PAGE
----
Schleeweis, K., S.N. Goward, C. Huang, J.L. Dwyer, J.L. Dungan, M.A. Lindsey, A. Michaelis, K. Rishmawi, and J.G. Masek. 2016. Selection and quality assessment of Landsat data for the North American forest dynamics forest history maps of the US. International Journal of Digital Earth,9(10):1-18. https://doi.org/10.1080/17538947.2016.1158876

Cohen, W.B., Yang, Z., Stehman, S.V., Schroeder, T.A., Bell, D.M., Masek, J.G., Huang, C. and Meigs, G.W., 2016. Forest disturbance across the conterminous United States from 1985–2012: the emerging dominance of forest decline. Forest Ecology and Management, 360, pp.242-252. https://doi.org/10.1016/j.foreco.2015.10.042

Zhao, F., C. Huang, S.N. Goward, K. Schleeweis, K. Rishmawi, M.A. Lindsey, et al. 2018. Development of Landsat-based annual US forest disturbance history maps (1986–2010) in support of the North American Carbon Program (NACP). Remote Sensing of Environment, 209:312-326. https://doi.org/10.1016/j.rse.2018.02.035

Related Datasets

Goward, S.N., C. Huang, J.G. Masek, W.B. Cohen, G.G. Moisen, and K. Schleeweis. 2012. NACP North American Forest Dynamics Project: Forest Disturbance and Regrowth Data. ORNL DAAC, Oak Ridge, Tennessee, USA. https://doi.org/10.3334/ORNLDAAC/1077

Goward, S.N., C. Huang, F. Zhao, K. Schleeweis, K. Rishmawi, M. Lindsey, J.L. Dungan, and A. Michaelis. 2016. NACP NAFD Project: Forest Disturbance History from Landsat, 1986-2010. ORNL DAAC, Oak Ridge, Tennessee, USA. http://dx.doi.org/10.3334/ORNLDAAC/1290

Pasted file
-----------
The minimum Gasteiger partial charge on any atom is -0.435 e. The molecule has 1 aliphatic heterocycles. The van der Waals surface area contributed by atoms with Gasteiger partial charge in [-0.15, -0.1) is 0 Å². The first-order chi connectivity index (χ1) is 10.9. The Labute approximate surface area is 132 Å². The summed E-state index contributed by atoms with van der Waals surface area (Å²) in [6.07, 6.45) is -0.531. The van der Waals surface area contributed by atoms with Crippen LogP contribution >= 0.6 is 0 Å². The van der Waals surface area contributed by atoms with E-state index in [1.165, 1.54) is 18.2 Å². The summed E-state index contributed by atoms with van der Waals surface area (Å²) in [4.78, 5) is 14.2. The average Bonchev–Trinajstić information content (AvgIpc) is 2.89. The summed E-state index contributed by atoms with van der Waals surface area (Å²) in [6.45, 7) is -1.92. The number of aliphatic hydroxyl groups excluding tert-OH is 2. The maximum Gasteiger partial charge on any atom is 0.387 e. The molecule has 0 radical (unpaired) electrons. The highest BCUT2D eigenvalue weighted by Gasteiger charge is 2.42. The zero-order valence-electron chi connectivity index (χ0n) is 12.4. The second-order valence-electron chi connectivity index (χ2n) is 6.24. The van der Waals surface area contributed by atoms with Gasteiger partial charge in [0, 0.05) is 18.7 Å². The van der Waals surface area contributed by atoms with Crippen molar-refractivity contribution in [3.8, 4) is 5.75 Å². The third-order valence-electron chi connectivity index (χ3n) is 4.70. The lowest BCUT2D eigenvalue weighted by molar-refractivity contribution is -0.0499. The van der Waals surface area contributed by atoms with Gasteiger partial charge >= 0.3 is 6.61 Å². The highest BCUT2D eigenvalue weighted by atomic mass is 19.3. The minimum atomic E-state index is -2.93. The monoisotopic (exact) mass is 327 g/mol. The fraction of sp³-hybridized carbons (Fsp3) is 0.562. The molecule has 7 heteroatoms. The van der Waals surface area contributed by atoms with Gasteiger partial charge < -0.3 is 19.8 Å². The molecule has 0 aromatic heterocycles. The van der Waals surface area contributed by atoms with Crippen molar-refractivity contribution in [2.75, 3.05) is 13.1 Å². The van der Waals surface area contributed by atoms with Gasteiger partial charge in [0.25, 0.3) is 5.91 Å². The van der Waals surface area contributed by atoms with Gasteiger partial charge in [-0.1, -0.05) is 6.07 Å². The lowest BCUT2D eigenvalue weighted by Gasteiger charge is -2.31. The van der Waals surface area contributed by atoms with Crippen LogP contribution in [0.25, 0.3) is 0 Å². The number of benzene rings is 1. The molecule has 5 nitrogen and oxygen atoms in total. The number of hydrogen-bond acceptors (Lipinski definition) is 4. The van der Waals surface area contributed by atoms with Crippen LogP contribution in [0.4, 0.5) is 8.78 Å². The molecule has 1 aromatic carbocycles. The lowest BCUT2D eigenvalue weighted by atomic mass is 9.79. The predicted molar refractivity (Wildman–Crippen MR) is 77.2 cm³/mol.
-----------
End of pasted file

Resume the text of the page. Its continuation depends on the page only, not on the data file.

Acknowledgments

The North American Forest Dynamics (NAFD), a core project of the North American Carbon Program (NACP), was designed to improve understanding of the carbon budget for North America for the conterminous U.S. using time-series of Landsat observations, between 1986 and 2010 (25 years) (Goward et al., 2008, ).  
The work was pursued with grant support from NASA’s Terrestrial Ecology, Carbon Cycle Sciences, and Applied Sciences Programs (NNX11AJ78G) NASA’s Carbon Monitoring System program (NNX14AR39G), and the USDA Forest Service Forest Inventory and Analysis program in the Interior West.  Associated NAFD-NEX activities have been carried out by Warren Cohen, USFS Pacific Northwest Research Station (Reference data, Product Validation), Jeffrey Masek, NASA Goddard Space Flight Center (Regrowth Dynamics), Samuel N. Goward, UMD (Annual Forest Disturbance History) and Ramakrishna Nemani, NASA Ames Research Center (High-End Computing Capability).